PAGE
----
Guinea: Military Rule Must End
Africa Briefing N°66
16 Oct 2009
The killing of at least 160 participants in a peaceful demonstration, the rape of many women protestors, and the arrest of political leaders by security forces in Conakry on 28 September 2009 showed starkly the dangers that continued military rule poses to Guinea’s stability and to a region where three fragile countries are only just recovering from civil wars. The military junta, the National Council for Democracy and Development (Conseil national pour la démocratie et le développement, CNDD), is denying its evident responsibility and playing for time by offering what it calls a “national union government” to opposition parties. But with the mood on the streets hardening against the junta, worse trouble is likely unless combined domestic and international pressure is applied to force the soldiers from power.
The international community swiftly condemned the killings and demanded an immediate investigation. On 2 October, the Economic Community of West African States (ECOWAS) named President Blaise Compaoré of Burkina Faso to mediate the crisis. The killings came only ten days after the African Union (AU) had stated its intention to place sanctions on the junta if its leader, Dadis Camara, did not confirm in writing by 17 October that neither he nor any member of the CNDD will stand in presidential elections that are now scheduled for 31 January 2010.
The violence came amid rising tensions connected to Dadis Camara’s apparent determination to seek the presidency and followed a breakdown in dialogue over the democratic transition process. The junta had blocked creation of a National Transitional Council (Conseil national de transition, CNT), the large consultative body that was to be a key element in the transition process as agreed in March, and temporarily banned political discussions on state media. Political party and civil society leaders had become targets of military intimidation and harassment. The breakdown in dialogue reinforced a belief that the streets were the only available space for the people to express views on the transition process.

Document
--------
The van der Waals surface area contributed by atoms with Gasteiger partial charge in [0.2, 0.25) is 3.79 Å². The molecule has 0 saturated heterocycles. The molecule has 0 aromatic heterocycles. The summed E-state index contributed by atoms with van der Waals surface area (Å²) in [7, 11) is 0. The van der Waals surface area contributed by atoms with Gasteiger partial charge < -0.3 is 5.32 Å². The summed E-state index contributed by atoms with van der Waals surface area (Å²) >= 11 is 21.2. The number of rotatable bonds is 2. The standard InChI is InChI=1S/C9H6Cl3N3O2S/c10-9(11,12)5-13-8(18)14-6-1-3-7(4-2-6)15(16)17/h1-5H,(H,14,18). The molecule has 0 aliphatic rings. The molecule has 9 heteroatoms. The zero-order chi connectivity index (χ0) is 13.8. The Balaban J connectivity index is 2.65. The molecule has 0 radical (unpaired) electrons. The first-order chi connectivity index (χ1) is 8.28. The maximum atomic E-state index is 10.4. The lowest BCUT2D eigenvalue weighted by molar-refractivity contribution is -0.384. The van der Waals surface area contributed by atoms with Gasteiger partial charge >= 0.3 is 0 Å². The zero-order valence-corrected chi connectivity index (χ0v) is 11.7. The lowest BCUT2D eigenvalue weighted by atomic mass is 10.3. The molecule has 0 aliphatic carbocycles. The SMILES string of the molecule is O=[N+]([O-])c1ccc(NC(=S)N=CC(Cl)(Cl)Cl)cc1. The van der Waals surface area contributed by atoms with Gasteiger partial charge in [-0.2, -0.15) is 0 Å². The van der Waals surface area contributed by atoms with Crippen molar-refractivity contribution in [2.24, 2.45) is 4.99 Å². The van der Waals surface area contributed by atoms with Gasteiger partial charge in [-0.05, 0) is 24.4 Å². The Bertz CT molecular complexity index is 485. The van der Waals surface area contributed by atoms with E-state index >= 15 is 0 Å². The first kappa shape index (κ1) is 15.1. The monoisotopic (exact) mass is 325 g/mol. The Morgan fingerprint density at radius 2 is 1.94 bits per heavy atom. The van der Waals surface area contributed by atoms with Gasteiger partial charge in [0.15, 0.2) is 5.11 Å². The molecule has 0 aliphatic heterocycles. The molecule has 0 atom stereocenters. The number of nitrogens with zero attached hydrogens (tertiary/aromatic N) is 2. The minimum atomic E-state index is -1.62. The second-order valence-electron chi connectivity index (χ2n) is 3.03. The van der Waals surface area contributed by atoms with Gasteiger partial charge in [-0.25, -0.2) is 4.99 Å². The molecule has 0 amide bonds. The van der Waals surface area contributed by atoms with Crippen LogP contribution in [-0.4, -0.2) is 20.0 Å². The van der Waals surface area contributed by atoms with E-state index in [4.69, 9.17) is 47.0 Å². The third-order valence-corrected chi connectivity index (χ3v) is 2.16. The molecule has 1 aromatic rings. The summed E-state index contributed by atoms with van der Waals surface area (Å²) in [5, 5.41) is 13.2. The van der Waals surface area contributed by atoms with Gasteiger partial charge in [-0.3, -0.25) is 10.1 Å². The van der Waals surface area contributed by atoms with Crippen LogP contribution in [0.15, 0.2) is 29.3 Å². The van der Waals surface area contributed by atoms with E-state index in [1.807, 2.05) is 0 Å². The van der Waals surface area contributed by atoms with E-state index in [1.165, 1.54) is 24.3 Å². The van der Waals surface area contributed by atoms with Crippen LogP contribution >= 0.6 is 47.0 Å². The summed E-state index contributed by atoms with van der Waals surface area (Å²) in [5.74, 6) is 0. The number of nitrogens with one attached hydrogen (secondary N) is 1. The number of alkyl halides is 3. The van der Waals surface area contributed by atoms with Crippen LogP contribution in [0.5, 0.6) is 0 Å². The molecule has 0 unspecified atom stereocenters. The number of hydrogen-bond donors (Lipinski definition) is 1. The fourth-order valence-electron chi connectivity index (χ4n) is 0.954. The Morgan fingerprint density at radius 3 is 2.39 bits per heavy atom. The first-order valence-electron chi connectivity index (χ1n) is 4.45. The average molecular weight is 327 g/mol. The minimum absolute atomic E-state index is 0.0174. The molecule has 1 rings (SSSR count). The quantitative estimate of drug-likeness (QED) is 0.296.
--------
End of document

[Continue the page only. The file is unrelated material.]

Since taking control in December 2008 within hours of the death of Guinea’s long-time autocrat, Lansana Conté, the army has steadily tightened its grip on power. It has militarised the public administration, used state resources to establish CNDD support groups across the country and formed ethnic militias. It has fuelled tensions most notably in the highly volatile southern region, Guinée Forestière, where it has gathered thousands of ex-combatants and former volunteers with combat experience. While the army has a collective interest in staying in power, the militia recruitment attests to the mistrust between junta leaders and other sections of the military. This is of great concern, since any violent breakdown within the military could mean civil war for Guinea and destabilise its neighbours via refugee flows into Mali, Senegal and Guinea-Bissau, arms flow into Côte d’Ivoire, and cross-border movements of ex-combatants and refugee communities along the Liberian and Sierra Leone frontiers.
The tragic events of 28 September underline the necessity of crafting an exit strategy for the junta, so as to rescue the democratic transition and establish the conditions necessary for free and fair elections. The next steps are:
The junta should take into account that the large majority of citizens will not accept another military regime, and its attempt to remain in power is likely to plunge the country into civil war or anarchy. It should stand aside now and make way for a civilian transitional government that includes a large representation from the Forces Vives – the umbrella group of opposition parties and civil society – and accept the ECOWAS offer to mediate negotiation of a dignified exit for itself.
Members of the junta should explicitly and irrevocably drop any plans to stand for elections in any form and accept the terms of a comprehensive security sector reform process. This involves in the first place returning to barracks and taking measures to enforce discipline and address impunity among the troops. This could pave the way for more comprehensive security sector reform, including professionalising the army and creating a more capable civilian police force.
President Compaoré’s mediation on behalf of ECOWAS should focus on obtaining acceptance by the CNDD of the AU election ultimatum and designing the terms for top officers’ departure from power.
ECOWAS should consider sending a military mission to Guinea, possibly at chief of staff level, to assess the requirements for stabilising the country, disarming all militias, providing security for the elections and launching a comprehensive program of security sector reform. This mission could also include a civilian political monitoring component.
The UN Special Rapporteur on extrajudicial killings should consider conducting an urgent mission to Guinea with a view to beginning forensic investigations into the 28 September events, and other international partners should provide financial and political support to national human rights organisations that are collecting information on the ground about the crimes committed.
If the junta digs in, the international community should isolate the junta regime, starting by imposing tough targeted sanctions on CNDD members and their key supporters. The AU and concerned partners such as France, the U.S. and the European Union (EU) should simultaneously offer help to neighbouring countries for implementation of the sanctions and start contingency planning with ECOWAS forces for a rapid regional military intervention should Guinea slide into further violence.
Dakar/Brussels, 16 October 2009